July 2005- When I recently changed aeronautical directions by selling my light twin and moving into a two-seat sport airplane, I knew that I needed to also change my entire outlook on what sort of onboard navigation gear I’d add.
The airplane arrived at my hangar with a bare minimum of electronics—one communications transceiver, one transponder with altitude encoder, and one small handheld GPS mounted on the glareshield.
I knew that I could use a little more, but what? And at what cost, both in dollars and panel space?
Since the mission statement for my new airplane was for basically only VFR flying (but with onboard IFR-capable gyros, just in case some rain, fog or dark of night crept into our en route plans), I certainly couldn’t justify the sort of equipment that I used to haul around.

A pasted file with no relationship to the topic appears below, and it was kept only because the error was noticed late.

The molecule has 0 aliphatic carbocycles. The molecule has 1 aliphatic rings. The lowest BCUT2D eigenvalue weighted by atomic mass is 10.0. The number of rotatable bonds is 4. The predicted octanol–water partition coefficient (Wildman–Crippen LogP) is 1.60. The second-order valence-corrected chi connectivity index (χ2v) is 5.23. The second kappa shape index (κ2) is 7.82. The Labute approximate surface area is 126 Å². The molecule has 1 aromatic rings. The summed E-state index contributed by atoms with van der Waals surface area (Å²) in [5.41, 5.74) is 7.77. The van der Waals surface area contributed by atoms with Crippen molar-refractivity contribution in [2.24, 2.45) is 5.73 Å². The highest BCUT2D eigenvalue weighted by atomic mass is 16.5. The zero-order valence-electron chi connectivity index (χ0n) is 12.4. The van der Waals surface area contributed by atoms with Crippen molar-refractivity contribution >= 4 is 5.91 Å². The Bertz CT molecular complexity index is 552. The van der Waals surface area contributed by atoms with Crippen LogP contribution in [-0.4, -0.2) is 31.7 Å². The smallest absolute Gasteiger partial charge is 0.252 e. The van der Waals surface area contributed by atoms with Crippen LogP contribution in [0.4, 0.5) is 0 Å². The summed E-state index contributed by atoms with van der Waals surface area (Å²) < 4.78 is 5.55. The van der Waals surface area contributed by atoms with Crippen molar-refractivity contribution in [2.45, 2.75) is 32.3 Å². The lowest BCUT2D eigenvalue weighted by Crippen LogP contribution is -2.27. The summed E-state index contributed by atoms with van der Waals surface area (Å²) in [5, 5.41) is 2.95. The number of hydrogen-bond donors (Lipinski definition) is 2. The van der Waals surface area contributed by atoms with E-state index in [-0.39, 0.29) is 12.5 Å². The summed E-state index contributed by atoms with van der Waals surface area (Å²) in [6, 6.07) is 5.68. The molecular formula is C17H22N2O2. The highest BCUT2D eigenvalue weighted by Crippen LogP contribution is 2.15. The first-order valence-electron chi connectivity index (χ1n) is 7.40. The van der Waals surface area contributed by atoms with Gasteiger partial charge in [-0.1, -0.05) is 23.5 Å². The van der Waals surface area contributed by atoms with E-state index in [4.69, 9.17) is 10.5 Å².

On top of that, not even a fraction of my previous FAA-approved gear would fit into the instrument panel, neither in height, width nor depth. So I began to search around in rather unfamiliar territory—VFR GPS equipment—to find out what was out there that might be just right for me.
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